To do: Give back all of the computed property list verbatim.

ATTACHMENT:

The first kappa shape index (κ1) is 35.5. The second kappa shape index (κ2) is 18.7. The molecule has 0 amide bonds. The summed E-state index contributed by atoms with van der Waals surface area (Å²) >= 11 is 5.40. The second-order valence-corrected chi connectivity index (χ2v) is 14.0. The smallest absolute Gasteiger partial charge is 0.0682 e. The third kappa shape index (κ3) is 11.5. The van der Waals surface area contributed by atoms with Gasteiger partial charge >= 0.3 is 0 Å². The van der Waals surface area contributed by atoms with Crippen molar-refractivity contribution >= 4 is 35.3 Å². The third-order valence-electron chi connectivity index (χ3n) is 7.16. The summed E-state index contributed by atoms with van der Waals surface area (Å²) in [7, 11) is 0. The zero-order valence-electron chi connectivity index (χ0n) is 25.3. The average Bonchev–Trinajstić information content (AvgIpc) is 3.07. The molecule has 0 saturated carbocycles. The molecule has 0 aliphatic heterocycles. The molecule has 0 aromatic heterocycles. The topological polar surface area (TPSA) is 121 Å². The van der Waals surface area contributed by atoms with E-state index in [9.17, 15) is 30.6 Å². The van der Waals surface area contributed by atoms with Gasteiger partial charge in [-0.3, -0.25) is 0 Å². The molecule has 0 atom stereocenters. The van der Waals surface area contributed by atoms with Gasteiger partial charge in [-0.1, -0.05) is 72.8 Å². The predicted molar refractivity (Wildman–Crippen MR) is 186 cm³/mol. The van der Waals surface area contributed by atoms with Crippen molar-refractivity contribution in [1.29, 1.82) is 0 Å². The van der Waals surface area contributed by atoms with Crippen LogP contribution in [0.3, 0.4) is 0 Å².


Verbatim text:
The first kappa shape index (κ1) is 35.5. The second kappa shape index (κ2) is 18.7. The molecule has 0 amide bonds. The summed E-state index contributed by atoms with van der Waals surface area (Å²) >= 11 is 5.40. The second-order valence-corrected chi connectivity index (χ2v) is 14.0. The smallest absolute Gasteiger partial charge is 0.0682 e. The third kappa shape index (κ3) is 11.5. The van der Waals surface area contributed by atoms with Gasteiger partial charge >= 0.3 is 0 Å². The van der Waals surface area contributed by atoms with Crippen molar-refractivity contribution >= 4 is 35.3 Å². The third-order valence-electron chi connectivity index (χ3n) is 7.16. The summed E-state index contributed by atoms with van der Waals surface area (Å²) in [7, 11) is 0. The zero-order valence-electron chi connectivity index (χ0n) is 25.3. The average Bonchev–Trinajstić information content (AvgIpc) is 3.07. The molecule has 0 saturated carbocycles. The molecule has 0 aliphatic heterocycles. The molecule has 0 aromatic heterocycles. The topological polar surface area (TPSA) is 121 Å². The van der Waals surface area contributed by atoms with E-state index in [9.17, 15) is 30.6 Å². The van der Waals surface area contributed by atoms with Gasteiger partial charge in [-0.3, -0.25) is 0 Å². The molecule has 0 atom stereocenters. The van der Waals surface area contributed by atoms with Gasteiger partial charge in [-0.1, -0.05) is 72.8 Å². The predicted molar refractivity (Wildman–Crippen MR) is 186 cm³/mol. The van der Waals surface area contributed by atoms with Crippen molar-refractivity contribution in [1.29, 1.82) is 0 Å². The van der Waals surface area contributed by atoms with Crippen LogP contribution in [0.3, 0.4) is 0 Å².